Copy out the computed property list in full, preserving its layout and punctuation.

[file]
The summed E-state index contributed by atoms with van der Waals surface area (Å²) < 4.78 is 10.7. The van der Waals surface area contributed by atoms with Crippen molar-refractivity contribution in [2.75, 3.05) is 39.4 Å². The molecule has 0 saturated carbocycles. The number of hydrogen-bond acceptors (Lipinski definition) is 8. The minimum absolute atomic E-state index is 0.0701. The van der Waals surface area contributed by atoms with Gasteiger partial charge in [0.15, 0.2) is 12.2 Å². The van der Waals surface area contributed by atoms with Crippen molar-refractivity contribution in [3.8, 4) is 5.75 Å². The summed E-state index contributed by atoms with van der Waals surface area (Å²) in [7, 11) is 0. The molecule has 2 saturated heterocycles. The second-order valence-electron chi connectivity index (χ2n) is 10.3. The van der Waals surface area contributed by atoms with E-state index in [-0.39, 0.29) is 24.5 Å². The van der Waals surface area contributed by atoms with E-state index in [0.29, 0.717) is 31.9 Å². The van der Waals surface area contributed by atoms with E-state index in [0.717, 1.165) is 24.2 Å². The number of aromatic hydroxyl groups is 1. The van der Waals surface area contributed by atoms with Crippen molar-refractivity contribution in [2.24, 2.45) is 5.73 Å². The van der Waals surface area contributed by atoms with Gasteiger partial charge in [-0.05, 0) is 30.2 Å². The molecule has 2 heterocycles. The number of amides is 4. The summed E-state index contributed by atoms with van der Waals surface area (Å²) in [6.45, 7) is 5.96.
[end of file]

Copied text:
The summed E-state index contributed by atoms with van der Waals surface area (Å²) < 4.78 is 10.7. The van der Waals surface area contributed by atoms with Crippen molar-refractivity contribution in [2.75, 3.05) is 39.4 Å². The molecule has 0 saturated carbocycles. The number of hydrogen-bond acceptors (Lipinski definition) is 8. The minimum absolute atomic E-state index is 0.0701. The van der Waals surface area contributed by atoms with Gasteiger partial charge in [0.15, 0.2) is 12.2 Å². The van der Waals surface area contributed by atoms with Crippen molar-refractivity contribution in [3.8, 4) is 5.75 Å². The summed E-state index contributed by atoms with van der Waals surface area (Å²) in [7, 11) is 0. The molecule has 2 saturated heterocycles. The second-order valence-electron chi connectivity index (χ2n) is 10.3. The van der Waals surface area contributed by atoms with E-state index in [-0.39, 0.29) is 24.5 Å². The van der Waals surface area contributed by atoms with E-state index in [0.29, 0.717) is 31.9 Å². The van der Waals surface area contributed by atoms with E-state index in [0.717, 1.165) is 24.2 Å². The number of aromatic hydroxyl groups is 1. The van der Waals surface area contributed by atoms with Crippen molar-refractivity contribution in [2.24, 2.45) is 5.73 Å². The van der Waals surface area contributed by atoms with Gasteiger partial charge in [-0.05, 0) is 30.2 Å². The molecule has 2 heterocycles. The number of amides is 4. The summed E-state index contributed by atoms with van der Waals surface area (Å²) in [6.45, 7) is 5.96.